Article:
Although categorizing people into speedy and sluggish groups makes things seem cut and dry, in reality, using these basic groupings probably oversimplifies how the CYP1A2 gene impacts caffeine metabolism and its physiological effects. In fact, one of the studies that is almost always cited when justifying the CYP1A2 gene’s impact on caffeine metabolism only found an influence of genotype among people who smoke, while failing to find any such effects among non-smokers.
I was originally expecting that Orig3n’s analysis would tell me that I’m a slow caffeine metabolizer, primarily because I tend to have more side effects from caffeine ingestion than the average person. My basic logic for thinking this was that if I break down caffeine slowly, then it would stay in my system longer, causing more anxiety, jitteriness, gut troubles, and the like. To be honest, though, this thought pattern was based on little more than overly simplistic reasoning. And as it turns out, I’m actually a member of the fast-metabolizing AA group (or as Orig3n so encouragingly put it, the “gifted” group).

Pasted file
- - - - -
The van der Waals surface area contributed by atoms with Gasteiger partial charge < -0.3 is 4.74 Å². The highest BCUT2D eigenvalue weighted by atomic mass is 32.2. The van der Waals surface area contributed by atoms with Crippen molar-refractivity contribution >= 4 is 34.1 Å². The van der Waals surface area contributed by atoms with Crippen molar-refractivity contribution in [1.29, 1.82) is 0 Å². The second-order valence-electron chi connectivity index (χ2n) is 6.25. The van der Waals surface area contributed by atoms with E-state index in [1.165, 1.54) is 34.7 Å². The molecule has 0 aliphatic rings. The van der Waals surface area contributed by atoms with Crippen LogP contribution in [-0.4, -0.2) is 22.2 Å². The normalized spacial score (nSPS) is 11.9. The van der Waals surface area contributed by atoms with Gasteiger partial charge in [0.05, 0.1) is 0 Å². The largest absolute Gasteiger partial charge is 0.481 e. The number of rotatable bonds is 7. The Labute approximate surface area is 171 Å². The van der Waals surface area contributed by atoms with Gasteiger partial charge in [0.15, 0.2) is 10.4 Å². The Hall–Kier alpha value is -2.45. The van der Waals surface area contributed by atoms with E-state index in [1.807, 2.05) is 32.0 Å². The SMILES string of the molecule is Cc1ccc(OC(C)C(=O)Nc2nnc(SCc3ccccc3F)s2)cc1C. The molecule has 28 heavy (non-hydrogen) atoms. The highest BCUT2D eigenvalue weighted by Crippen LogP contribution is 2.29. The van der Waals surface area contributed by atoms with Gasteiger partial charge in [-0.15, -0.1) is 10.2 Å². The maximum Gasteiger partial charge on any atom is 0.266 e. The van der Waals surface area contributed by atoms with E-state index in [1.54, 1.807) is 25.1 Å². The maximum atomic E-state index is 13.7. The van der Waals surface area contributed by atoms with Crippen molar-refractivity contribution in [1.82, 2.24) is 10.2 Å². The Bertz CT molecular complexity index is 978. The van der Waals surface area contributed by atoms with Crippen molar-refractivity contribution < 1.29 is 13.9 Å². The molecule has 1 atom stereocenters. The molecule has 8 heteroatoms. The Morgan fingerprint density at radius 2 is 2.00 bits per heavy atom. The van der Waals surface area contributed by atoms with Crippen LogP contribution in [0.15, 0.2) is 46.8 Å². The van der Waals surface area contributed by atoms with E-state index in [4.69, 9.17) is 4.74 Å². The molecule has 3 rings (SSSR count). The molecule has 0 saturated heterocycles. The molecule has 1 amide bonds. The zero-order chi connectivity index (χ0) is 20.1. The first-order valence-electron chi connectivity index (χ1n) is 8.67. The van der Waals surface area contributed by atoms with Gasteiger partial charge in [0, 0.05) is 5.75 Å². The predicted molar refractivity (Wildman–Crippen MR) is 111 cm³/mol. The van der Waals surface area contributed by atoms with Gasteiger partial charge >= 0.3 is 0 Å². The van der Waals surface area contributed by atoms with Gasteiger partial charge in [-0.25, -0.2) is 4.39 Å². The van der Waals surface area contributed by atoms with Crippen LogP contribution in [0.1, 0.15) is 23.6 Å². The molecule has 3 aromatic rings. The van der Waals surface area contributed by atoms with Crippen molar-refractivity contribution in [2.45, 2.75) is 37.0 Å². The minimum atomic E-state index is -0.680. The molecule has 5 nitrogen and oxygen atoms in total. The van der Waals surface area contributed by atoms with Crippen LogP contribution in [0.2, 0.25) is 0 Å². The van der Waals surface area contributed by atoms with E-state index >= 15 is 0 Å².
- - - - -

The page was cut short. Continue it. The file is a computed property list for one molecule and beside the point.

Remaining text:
So, what does this actually mean on a practical level? Well, it means that as a supposed fast metabolizer, my physical endurance could be improved to a greater extent from caffeine use than a slow metabolizer’s. The key word to emphasize here is could, because of the roughly 10 studies that have investigated this idea, only a couple have shown that fast metabolizers get more out of using caffeine. It’s also important to keep in mind that many other factors (smoking, contraceptive use, diet, menstrual phase, drugs, etc.) induce changes in CYP1A2 activity, which means that even if you’re supposedly a fast metabolizer based on your CYP1A2 gene, your actual CYP1A2 enzyme activity could be lower (or higher) than average. In my opinion, it’s still too early to make clear conclusions about whether, and to what extent, CYP1A2 gene variants influence the ergogenic properties of caffeine in situations where improving physical performance is the goal.
ADORA2A as a Neural Regulator
After being a bit surprised by my CYP1A2 results, I was curious to see what Orig3n’s analysis had to say about my ADORA2A gene. In previous studies, people with a particular variant of an ADORA2A SNP were prone to experiencing anxiety when they were administered caffeine. It totally made sense, then, when Orig3n’s analysis informed me that I was a member of this susceptible group that feels uneasy with caffeine. This group is referred to as TT in studies, or what Orig3n calls the “adapt” group.